GRACEcast
Expert oncologists provide brief, distilled summaries of the most central issues in cancer management and emerging approaches for patients and caregivers. The Global Resource for Advancing Cancer Education (GRACE) is committed to providing the knowledge that will help enable the general public to be informed participants in their own care. Visit cancerGRACE.org for more info.

David Spigel, Sarah Cannon Cancer Center, reviews how he discusses the potential advantages and disadvantages waiting on molecular marker results and sometimes seeking additional tissue in patients with advanced NSCLC.


Dr. Sarah Goldberg, from Yale Cancer Center, offers her insights on how to approach a patient with gradual progression in a single site, especially in the brain, or more multifocal progression after a good initial response to a targeted agent.


Dr. Lecia Sequist of Massachusetts General Hospital, discusses the concept of multiplex next generation sequencing and how it could change molecular oncology.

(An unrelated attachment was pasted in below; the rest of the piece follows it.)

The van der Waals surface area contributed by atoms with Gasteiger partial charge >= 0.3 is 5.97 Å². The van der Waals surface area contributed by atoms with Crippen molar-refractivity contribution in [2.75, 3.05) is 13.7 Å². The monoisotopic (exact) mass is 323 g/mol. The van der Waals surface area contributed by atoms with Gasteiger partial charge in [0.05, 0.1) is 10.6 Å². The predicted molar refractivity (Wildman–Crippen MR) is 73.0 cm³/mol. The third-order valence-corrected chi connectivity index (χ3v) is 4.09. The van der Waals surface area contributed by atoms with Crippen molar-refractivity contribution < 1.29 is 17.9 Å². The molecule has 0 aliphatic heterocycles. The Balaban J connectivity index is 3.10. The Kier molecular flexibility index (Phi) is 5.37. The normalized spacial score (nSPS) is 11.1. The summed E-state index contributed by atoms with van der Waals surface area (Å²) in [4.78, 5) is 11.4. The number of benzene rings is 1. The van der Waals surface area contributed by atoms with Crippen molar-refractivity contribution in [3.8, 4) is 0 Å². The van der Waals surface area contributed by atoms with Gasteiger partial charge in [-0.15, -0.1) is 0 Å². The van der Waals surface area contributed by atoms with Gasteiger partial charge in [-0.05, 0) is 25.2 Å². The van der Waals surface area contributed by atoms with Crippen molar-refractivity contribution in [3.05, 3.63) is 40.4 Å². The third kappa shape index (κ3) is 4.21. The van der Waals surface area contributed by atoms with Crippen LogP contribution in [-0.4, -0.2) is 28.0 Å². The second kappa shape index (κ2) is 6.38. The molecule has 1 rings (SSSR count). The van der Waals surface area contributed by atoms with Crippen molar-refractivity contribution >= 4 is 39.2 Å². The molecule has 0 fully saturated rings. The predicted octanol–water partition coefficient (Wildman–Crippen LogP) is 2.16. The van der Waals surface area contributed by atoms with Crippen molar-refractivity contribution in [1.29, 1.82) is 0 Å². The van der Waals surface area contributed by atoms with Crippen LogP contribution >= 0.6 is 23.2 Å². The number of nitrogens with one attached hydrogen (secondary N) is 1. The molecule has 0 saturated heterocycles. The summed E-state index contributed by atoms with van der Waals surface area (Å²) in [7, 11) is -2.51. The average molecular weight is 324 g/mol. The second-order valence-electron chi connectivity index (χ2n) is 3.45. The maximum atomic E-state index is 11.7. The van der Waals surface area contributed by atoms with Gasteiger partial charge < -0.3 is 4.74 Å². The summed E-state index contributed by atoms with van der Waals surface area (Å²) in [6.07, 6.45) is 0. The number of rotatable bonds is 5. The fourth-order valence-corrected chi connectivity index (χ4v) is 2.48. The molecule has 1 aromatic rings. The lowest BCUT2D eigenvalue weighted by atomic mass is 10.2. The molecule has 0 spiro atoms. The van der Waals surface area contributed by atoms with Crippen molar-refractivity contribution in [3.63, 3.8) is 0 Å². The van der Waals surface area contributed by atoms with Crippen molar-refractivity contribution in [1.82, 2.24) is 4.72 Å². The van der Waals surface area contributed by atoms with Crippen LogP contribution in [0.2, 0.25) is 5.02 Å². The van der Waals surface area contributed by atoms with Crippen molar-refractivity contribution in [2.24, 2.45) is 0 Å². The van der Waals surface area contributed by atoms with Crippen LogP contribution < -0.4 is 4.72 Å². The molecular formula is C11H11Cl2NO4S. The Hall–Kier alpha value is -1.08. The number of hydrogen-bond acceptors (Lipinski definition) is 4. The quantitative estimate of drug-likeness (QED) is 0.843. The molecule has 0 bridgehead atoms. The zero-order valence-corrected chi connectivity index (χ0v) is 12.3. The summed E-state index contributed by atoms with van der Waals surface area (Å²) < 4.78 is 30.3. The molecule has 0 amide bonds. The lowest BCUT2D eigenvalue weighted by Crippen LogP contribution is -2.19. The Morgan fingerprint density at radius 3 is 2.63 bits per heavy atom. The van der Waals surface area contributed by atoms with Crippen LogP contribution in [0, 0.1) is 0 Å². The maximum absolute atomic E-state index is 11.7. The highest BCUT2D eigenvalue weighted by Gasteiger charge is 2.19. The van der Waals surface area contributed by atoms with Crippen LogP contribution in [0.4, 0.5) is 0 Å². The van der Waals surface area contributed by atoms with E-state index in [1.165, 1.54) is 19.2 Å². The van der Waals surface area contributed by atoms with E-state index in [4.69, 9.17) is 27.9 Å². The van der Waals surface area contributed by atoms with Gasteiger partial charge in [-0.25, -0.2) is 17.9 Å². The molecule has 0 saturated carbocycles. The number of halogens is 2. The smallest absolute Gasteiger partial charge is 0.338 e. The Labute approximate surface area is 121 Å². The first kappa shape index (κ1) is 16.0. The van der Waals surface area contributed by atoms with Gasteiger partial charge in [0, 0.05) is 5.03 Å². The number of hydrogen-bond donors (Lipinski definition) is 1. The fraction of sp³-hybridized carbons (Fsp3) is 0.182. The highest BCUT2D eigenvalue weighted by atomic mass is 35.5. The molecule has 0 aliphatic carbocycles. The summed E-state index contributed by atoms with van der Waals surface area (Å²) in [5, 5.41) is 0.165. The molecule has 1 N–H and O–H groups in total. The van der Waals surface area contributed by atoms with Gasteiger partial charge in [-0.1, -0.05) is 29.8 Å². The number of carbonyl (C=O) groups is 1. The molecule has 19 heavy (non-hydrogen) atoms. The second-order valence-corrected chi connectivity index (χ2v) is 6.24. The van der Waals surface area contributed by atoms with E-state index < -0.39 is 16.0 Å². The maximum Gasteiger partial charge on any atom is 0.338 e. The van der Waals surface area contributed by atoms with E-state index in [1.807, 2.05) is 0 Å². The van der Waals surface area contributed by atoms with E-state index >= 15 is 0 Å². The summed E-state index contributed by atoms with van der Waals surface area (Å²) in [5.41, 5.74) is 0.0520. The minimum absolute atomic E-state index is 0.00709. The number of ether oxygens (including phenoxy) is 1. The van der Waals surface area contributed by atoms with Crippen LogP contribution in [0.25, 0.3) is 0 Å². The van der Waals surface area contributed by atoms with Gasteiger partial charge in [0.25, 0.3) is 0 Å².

Dr. Rosalyn Juergens, McMaster University, addresses the question of whether to obtain molecular marker results in patients with early stage lung cancer and what to do with that information if it is available for potential use in the adjuvant setting.


Dr. Greg Riely, from Memorial Sloan-Kettering, reviews his thought process in recommending a repeat biopsy at initial diagnosis or after progression for patients with advanced lung cancer.

Direct download: GRACEcastUC-091_Lung-Video_Repeat_Biopsy_Acquired_Resistance.m4v
Category:Lung-Cancer-Video -- posted at: 5:57pm PST

Drs. Ross Camidge and Corey Langer give their views on more widespread availability of new mutation tests.


Dr. Sumanta (Monty) Pal reviews the current role of chemotherapy in the treatment of kidney cancer.


Dr. Phil Bonomi, from Rush University, provides his perspective on the likelihood that molecular oncology principles and targeted therapies will become more broadly applicable for patients with squamous and other lung cancer subtypes.


Dr. Karen Kelly of the University of California, Davis, provides her view on the targeted therapy approaches most likely to become clinically useful in lung cancer over the next several years.


Dr. David Spigel from Sarah Cannon Cancer Center in Nashville, TN expresses his practice pattern for patients with advanced non-small cell lung cancer who would need a repeat biopsy to obtain sufficient tissue to perform molecular marker testing.